6. Bring Your Child Home Now that your kafala is complete, there are a few more steps to take before you can head home. Specifically, you need to apply for several documents for your child before he or she can travel to the United States:

    Birth Certificate
    The birth certificate is delivered by the relevant orphanage, which will have the birth certificate of each child placed under their care. After obtaining the kafala, the adoptive parent may ask for a new birth certificate at the city hall (mairie) of the child's birthplace as listed in the original birth certificate obtained from the orphanage.

    Algerian Passport

    Your child is not yet a U.S. citizen, so he/she will need a travel document or Passport from Algeria.

    To obtain an Algerian passport for the child, the adoptive parent will have to supply on his or her behalf the following:

    1. Birth certificate;
    2. Citizenship certificate (for someone born in Algeria, the birth certificate IS the citizenship certificate);
    3. Residency certificate;
    4. 4 photos; and
    5. Tax stamp.

    The application for the passport is made through the passport office at "La Daria"

    U.S. Immigrant Visa
    After you obtain the new birth certificate and passport for your child, you also need to apply for an U.S. visa from the United States Embassy for your child. After the kafala is granted, you will need to schedule an appointment with the U.S. Embassy for final review and approval of the child's I-600 petition and to obtain a visa for the child. This immigrant visa allows your child to travel home with you. As part of this process, the Consular Officer must be provided the "Panel Physician's" medical report on the child if it was not provided during the provisional approval stage. Read more about Health Consideration.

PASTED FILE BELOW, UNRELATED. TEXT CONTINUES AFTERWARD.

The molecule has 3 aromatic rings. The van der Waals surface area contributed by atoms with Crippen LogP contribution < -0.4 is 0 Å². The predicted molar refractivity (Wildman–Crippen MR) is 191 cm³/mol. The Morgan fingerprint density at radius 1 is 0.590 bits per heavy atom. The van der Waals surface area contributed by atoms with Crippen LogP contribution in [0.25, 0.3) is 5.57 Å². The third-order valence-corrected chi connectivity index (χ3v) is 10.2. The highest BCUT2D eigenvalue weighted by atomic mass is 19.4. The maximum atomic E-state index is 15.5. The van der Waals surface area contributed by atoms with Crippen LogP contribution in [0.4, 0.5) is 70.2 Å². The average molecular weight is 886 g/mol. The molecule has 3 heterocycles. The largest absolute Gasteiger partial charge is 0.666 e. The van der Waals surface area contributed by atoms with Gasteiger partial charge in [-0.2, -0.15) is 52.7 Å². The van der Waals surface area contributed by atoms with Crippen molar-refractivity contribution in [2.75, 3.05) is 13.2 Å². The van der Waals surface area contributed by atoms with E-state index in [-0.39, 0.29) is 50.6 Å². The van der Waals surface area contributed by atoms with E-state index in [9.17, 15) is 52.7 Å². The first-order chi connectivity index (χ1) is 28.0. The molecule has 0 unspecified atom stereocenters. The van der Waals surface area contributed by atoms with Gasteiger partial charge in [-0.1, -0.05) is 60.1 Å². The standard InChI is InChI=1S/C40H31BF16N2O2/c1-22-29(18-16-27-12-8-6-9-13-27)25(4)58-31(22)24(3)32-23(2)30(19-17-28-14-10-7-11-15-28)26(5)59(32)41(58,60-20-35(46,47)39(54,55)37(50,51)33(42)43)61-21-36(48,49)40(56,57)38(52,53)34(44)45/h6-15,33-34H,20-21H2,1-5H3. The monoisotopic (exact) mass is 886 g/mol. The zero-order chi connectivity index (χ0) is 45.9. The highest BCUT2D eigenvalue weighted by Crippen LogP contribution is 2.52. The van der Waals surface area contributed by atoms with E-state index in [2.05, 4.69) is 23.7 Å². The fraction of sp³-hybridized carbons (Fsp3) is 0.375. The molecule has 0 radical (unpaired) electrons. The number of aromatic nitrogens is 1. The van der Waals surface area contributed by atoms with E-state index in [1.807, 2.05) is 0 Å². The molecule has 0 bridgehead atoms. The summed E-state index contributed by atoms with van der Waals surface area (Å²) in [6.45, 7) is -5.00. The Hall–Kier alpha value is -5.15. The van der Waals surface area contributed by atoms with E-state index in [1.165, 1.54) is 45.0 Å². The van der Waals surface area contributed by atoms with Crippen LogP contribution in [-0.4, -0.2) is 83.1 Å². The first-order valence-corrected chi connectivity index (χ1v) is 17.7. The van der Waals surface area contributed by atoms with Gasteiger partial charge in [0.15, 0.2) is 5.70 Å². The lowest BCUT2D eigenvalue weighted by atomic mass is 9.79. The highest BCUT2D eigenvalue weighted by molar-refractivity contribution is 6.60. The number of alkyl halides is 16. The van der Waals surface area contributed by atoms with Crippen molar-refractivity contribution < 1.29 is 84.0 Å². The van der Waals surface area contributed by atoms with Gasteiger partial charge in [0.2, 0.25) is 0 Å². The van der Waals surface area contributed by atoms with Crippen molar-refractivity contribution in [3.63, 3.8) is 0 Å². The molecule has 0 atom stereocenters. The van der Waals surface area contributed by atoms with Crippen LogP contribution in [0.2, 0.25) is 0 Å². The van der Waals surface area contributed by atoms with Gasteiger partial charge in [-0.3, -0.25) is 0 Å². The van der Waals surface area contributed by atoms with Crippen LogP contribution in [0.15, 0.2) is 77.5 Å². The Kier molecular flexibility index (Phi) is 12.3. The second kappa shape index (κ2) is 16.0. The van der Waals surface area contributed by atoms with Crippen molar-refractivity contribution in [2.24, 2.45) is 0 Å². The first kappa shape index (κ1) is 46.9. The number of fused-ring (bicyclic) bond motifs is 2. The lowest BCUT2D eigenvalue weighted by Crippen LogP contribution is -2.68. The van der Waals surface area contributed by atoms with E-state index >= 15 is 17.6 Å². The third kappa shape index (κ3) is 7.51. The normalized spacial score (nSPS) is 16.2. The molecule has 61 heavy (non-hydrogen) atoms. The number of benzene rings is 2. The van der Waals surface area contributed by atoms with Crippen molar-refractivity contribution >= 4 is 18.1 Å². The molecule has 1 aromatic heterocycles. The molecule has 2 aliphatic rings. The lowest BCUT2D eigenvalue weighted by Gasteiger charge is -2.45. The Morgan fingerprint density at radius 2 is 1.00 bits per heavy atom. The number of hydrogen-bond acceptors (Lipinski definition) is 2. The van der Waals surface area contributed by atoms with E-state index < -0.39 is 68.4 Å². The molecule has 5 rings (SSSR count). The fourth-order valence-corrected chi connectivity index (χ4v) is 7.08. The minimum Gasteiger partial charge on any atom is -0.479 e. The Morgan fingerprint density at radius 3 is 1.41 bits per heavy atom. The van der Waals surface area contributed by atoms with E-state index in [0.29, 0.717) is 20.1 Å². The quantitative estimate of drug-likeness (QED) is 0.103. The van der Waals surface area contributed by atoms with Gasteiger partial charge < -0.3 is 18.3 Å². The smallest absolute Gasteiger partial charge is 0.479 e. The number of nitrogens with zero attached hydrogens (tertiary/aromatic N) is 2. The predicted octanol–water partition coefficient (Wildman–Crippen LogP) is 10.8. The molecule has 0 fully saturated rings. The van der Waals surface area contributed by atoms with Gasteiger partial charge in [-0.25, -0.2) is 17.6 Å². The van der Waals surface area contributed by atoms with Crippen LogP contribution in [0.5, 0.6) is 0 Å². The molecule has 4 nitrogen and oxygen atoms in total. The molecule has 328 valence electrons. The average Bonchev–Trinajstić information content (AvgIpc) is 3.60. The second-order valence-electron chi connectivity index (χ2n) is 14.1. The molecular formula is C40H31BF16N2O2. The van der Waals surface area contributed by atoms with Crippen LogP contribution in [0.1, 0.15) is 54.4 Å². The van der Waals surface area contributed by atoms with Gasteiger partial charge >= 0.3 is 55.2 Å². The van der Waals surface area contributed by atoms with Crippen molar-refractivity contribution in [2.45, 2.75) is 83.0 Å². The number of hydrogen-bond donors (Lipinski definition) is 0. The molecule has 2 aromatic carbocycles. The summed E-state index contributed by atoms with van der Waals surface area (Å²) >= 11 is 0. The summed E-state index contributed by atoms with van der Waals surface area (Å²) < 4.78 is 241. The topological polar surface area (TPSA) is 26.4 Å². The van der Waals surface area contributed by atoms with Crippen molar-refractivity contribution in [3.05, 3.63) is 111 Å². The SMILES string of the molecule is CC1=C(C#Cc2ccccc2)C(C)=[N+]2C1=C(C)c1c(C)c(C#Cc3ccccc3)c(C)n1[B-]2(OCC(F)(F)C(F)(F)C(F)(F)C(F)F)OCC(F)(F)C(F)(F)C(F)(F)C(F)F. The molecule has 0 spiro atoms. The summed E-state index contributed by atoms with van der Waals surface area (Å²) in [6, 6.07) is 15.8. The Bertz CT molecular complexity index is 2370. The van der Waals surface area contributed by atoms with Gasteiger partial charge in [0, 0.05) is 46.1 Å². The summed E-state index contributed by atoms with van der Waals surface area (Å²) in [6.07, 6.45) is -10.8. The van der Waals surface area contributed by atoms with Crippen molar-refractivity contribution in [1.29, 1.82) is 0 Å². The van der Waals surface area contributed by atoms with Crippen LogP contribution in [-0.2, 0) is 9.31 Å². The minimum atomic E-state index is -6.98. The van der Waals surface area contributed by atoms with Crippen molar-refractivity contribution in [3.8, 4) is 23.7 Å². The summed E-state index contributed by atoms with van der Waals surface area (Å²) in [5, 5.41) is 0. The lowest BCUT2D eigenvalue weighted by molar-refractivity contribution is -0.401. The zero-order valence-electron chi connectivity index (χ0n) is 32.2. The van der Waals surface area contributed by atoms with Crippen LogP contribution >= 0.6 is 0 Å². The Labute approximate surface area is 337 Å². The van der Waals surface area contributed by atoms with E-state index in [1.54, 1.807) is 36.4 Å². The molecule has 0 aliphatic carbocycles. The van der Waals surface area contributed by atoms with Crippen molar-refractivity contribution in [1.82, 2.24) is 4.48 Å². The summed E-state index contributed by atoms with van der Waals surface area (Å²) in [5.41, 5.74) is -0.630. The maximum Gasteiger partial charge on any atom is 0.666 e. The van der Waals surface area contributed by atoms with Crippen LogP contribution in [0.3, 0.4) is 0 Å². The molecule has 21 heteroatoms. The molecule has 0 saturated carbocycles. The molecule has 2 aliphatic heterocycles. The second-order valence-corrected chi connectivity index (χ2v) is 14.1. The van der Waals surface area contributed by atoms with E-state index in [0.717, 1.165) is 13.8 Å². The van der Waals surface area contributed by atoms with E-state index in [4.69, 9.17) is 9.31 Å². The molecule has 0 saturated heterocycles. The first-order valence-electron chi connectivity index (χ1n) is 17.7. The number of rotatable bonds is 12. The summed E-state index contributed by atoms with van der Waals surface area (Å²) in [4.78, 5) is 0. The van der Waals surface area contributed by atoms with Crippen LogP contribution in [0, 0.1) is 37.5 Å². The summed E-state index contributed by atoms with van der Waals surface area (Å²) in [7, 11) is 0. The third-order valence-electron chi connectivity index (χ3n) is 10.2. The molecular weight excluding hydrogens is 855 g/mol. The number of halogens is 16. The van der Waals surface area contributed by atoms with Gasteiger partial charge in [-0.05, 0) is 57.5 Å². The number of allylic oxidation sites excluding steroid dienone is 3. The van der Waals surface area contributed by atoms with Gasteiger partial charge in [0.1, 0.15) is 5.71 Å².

Child Citizenship Act

For adoptions finalized abroad: The Child Citizenship Act of 2000 allows your new child to acquire American citizenship automatically when he or she enters the United States as lawful permanent residents.

For adoptions finalized in the United States: The Child Citizenship Act of 2000 allows your new child to acquire American citizenship automatically when the court in the United States issues the final adoption decree.

* Please be aware that if your child did not qualify to become a citizen upon entry to the United States, it is very important that you take the steps necessary so that your child does qualify as soon as possible. Failure to obtain citizenship for your child can impact many areas of his/her life including family travel, eligibility for education and education grants, and voting.

Read more about the Child Citizenship Act 2000

Traveling Abroad

Applying for Your U.S. Passport

A valid U.S. passport is required to enter and leave Algeria. Only the U.S. Department of State has the authority to grant, issue, or verify U.S. passports.

Getting or renewing a passport is easy. The Passport Application Wizard will help you determine which passport form you need, help you to complete the form online, estimate your payment, and generate the form for you to print-all in one place.

Obtaining Your Visa